Before the spread of Covid-19, more than 3 million tourists visited New Zealand each year, accounting for 20 per cent of the nation’s foreign income and more than 5 per cent of the overall economy. Analysts expect it will take the international tourism market more than three years to recover to pre-pandemic levels – and one of the hold-ups, at least initially, is the need for most visitors to undergo testing.
“The barriers we’re facing are pre-departure testing, the expense of this and the lengthy pre-departure declaration process,” Eve Lawrence, general manager of Haka Tourism Group in Auckland, told Al Jazeera.
“We really need the pre-departure procedures to be lightened and testing to be dropped in order for many to still consider New Zealand a viable option this year.”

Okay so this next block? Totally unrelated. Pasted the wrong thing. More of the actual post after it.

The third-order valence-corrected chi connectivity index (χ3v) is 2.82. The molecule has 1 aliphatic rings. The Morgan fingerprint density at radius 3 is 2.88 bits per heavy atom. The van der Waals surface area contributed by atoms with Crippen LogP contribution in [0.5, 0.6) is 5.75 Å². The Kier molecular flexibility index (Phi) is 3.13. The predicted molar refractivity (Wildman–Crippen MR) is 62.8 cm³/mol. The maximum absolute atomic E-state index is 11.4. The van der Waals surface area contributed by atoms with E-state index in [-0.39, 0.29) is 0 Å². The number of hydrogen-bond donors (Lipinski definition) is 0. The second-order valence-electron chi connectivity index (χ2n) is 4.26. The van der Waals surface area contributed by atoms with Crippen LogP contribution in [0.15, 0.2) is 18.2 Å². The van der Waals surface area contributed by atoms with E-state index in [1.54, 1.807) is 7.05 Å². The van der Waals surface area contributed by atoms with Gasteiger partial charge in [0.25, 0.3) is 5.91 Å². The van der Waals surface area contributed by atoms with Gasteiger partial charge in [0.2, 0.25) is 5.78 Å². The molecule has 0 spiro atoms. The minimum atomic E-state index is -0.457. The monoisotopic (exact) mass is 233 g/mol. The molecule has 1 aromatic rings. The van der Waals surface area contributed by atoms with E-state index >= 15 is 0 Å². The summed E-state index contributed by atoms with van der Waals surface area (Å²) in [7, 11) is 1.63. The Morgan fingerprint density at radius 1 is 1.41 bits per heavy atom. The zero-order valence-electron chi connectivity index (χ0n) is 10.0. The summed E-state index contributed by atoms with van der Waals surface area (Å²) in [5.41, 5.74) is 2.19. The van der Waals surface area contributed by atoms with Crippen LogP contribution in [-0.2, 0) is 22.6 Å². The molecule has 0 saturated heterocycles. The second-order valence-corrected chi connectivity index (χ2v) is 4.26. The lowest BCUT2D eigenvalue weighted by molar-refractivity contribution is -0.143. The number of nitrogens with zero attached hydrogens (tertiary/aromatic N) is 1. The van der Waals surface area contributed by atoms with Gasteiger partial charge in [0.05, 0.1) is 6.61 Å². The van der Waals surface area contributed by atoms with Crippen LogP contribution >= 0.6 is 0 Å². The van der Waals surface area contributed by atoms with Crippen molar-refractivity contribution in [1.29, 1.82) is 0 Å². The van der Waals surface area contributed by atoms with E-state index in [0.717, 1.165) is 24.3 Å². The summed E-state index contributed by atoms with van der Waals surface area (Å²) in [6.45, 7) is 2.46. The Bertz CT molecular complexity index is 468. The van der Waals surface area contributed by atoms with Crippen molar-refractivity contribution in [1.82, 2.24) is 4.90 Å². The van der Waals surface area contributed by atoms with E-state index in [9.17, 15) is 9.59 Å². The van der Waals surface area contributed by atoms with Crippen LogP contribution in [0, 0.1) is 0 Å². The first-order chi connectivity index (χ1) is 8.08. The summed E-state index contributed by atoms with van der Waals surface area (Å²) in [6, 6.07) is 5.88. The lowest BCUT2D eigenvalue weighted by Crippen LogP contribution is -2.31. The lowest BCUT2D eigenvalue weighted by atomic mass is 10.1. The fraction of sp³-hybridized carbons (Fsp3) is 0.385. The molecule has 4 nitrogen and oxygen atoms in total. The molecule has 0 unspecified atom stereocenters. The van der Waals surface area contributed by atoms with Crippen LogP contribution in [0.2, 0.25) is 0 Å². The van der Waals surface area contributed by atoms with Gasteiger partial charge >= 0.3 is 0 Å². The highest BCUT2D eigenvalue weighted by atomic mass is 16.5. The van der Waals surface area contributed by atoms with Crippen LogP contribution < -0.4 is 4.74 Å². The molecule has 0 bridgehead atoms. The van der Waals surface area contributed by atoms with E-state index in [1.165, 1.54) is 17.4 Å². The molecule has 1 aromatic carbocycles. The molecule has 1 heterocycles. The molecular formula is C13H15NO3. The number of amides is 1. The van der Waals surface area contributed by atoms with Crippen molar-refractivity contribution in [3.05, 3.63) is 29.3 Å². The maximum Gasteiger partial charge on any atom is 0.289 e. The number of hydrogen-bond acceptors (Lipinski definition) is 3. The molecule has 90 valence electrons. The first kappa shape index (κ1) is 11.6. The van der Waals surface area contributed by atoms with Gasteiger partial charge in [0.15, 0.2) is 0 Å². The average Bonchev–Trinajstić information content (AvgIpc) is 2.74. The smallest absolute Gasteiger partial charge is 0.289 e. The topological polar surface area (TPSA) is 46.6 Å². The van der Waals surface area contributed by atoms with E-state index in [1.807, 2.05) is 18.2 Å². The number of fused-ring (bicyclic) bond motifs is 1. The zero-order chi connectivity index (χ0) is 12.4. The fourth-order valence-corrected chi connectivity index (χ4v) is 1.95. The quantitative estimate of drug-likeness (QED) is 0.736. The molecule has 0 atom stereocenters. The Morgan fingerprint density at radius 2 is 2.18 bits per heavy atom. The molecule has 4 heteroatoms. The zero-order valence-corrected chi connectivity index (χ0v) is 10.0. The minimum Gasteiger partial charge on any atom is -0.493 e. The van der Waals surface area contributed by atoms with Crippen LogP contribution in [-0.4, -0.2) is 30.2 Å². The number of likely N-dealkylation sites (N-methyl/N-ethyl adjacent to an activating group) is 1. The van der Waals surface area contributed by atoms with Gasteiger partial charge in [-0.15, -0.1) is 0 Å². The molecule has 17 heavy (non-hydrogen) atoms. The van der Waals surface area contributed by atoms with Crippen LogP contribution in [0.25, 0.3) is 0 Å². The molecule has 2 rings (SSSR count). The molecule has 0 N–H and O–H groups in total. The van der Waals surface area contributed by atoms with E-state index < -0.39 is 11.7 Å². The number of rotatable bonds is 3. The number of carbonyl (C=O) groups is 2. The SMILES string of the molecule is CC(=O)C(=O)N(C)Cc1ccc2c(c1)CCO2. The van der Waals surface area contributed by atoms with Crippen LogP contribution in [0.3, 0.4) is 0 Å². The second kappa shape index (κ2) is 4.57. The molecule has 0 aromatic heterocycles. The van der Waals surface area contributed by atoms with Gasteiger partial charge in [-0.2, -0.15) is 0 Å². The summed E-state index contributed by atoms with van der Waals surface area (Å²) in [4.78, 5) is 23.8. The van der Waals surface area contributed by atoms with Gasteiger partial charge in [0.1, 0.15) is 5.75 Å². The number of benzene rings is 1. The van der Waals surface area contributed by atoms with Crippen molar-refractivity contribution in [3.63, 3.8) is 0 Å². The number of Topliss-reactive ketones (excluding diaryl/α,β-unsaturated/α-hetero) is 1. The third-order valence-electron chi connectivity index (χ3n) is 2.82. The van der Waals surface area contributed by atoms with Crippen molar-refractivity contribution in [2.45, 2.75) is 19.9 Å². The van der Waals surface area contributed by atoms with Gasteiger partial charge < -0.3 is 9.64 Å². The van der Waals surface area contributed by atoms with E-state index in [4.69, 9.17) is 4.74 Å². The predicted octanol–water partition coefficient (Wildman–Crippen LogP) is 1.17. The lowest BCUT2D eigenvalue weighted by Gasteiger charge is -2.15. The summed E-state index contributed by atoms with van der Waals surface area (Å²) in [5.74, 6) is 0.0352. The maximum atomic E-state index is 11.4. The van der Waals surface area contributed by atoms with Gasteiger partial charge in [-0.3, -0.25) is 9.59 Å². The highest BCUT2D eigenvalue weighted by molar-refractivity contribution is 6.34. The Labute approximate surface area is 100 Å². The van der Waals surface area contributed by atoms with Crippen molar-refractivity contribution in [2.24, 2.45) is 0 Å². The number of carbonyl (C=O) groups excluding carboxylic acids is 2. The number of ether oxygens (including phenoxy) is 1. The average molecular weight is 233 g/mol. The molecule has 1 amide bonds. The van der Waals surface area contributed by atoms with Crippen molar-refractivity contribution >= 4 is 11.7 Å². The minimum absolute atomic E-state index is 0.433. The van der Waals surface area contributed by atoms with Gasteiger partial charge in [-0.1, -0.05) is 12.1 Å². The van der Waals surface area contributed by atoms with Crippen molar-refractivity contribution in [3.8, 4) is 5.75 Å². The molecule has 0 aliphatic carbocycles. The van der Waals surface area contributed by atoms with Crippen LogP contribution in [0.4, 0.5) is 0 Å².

A further drawback island nations in particular must overcome, Destinations Known suggests, is the reluctance of some tourists to visit a country it could prove difficult to flee from if borders were to suddenly shut again.
Look at banknotes to plan travel itineraries, website suggests
An article published recently on the Gulf News website puts forward a novel way of setting an itinerary when touring a country: look at its banknotes.
“The new Dh5, Dh10 and Dh50 notes that have been issued by the UAE Central Bank show glimpses of some of the cultural and historic landmarks in the [United Arab Emirates],” explains the article. “So, buckle up and take a trip across four Emirates to learn about the UAE’s history, culture and heritage.”
Depicted on the five dirham note are Ajman Fort and Dhayah Fort; on the 10 dirham note Abu Dhabi’s Sheikh Zayed Grand Mosque and Sharjah’s Khorfakkan amphitheatre; and on the 50 dirham note Abu Dhabi’s Wahat Al Karama memorial and Dubai’s Etihad history museum.
On the reverse of Bank of China HK$500 notes (2003-2009 issue) is a picture of Hong Kong International Airport. Just saying!